Saturday, August 12, 2006


I try to Avoid addressing the same issue in consecutive columns–that’s my only defense against my natural tendency to be tedious and predictable. But this past weekend a young man, let’s call him Rob, came up to me and said, "Brother, I got to give you props–you really stuck it to those damn Jews last week." As soon as the words came out of his mouth, I knew I was going to have to clarify my message by revisiting the issue of Zionism. I didn’t have the time, at that moment, to stand there in front of the store and explain to the young man that my article wasn’t against Jews, but on the other hand, I wanted to make sure that he understood the distinction between hating a philosophy, and hating a people. So I asked the young brother to be sure to pickup this week’s paper, because this article was going to be written especially, and specifically, for him. So Rob, as promised, good brother–and I sincerely hope, just this once, that God gives me the skill to make my point:
Rob, while my last article had to do with a segment of Judaism, it wasn’t intended as a diatribe against Jews. I’m not against Jews. I’m not against any group of people, because as I see it, it would be a pity to go through the pain and suffering that we’ve experience here in America and not come out with at least some measure of wisdom. One would think that we would have learned through the blood, sweat, and tears that we’ve shed that trying to paint any group of people with the same broad brush, whether it’s to say that they’re all good, or they’re all bad, is not only the height of stupidity, but is the very mindset that has caused Black people so much misery here in America. How can I claim to detest racism, only to turn around an embrace that very same ignorant philosophy?
No, I’m not against Jews, I’m against the injustice of Zionism–a philosophy which dictates that one group of people are entitled to the land of another by virtue of their religious beliefs alone. But while I argue passionately that Zionism is a gross and unjust philosophy, I always keep in mind that all Jews are not Zionists. In fact, some Jews are more adamantly opposed to Zionism--at least, as currently practiced--than non-Jews.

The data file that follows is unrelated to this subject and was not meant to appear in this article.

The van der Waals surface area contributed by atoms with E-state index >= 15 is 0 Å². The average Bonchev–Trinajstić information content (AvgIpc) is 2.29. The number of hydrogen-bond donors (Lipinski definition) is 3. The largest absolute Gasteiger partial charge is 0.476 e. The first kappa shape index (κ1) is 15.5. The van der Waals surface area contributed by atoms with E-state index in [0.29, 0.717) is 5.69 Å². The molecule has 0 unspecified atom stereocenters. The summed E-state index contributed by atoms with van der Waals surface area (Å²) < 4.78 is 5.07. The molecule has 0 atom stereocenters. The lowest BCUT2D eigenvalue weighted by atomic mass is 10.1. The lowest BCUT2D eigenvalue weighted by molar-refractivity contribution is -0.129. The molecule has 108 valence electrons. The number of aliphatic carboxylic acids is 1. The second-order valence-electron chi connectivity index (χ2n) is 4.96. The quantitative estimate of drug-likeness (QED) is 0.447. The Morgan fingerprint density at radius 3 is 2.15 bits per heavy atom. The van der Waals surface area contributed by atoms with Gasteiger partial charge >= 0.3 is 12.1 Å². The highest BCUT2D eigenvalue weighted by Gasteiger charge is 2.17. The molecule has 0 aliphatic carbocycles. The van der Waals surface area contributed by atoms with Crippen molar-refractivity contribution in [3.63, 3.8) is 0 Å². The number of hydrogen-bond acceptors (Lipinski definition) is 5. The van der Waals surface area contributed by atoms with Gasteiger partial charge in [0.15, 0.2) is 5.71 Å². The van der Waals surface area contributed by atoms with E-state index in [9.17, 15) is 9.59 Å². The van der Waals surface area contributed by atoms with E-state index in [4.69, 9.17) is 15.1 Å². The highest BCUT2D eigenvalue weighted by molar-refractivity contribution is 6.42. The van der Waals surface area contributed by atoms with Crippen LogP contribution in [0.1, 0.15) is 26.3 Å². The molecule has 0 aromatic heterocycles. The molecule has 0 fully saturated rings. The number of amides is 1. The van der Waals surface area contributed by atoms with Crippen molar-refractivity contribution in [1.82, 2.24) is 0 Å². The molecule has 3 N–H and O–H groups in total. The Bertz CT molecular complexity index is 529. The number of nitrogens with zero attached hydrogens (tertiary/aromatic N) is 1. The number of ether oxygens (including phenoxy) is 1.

It’s important to recognize that fact, because efficient thought requires that we always recognize subtle distinctions. While knowledge is power, knowledge can only yield its power when combined with the wisdom of truth. Evident of that is the fact that one of the most prolific problems that we have in this vast world filled with knowledge, is our tendency to circumvent that knowledge through thinking with our brain stems. Instead using our higher cognitive abilities and taking the time to be precise in our thinking, we find it easier to lob preconceived generalizations at every problem--and more often than not, those generalizations cater to the very darkest side of our nature. Look at what we’re doing with our knowledge in the Middle East. Instead of using that knowledge to enhance the quality of life for all of humanity, we’re using it to spread death and destruction around the entire world.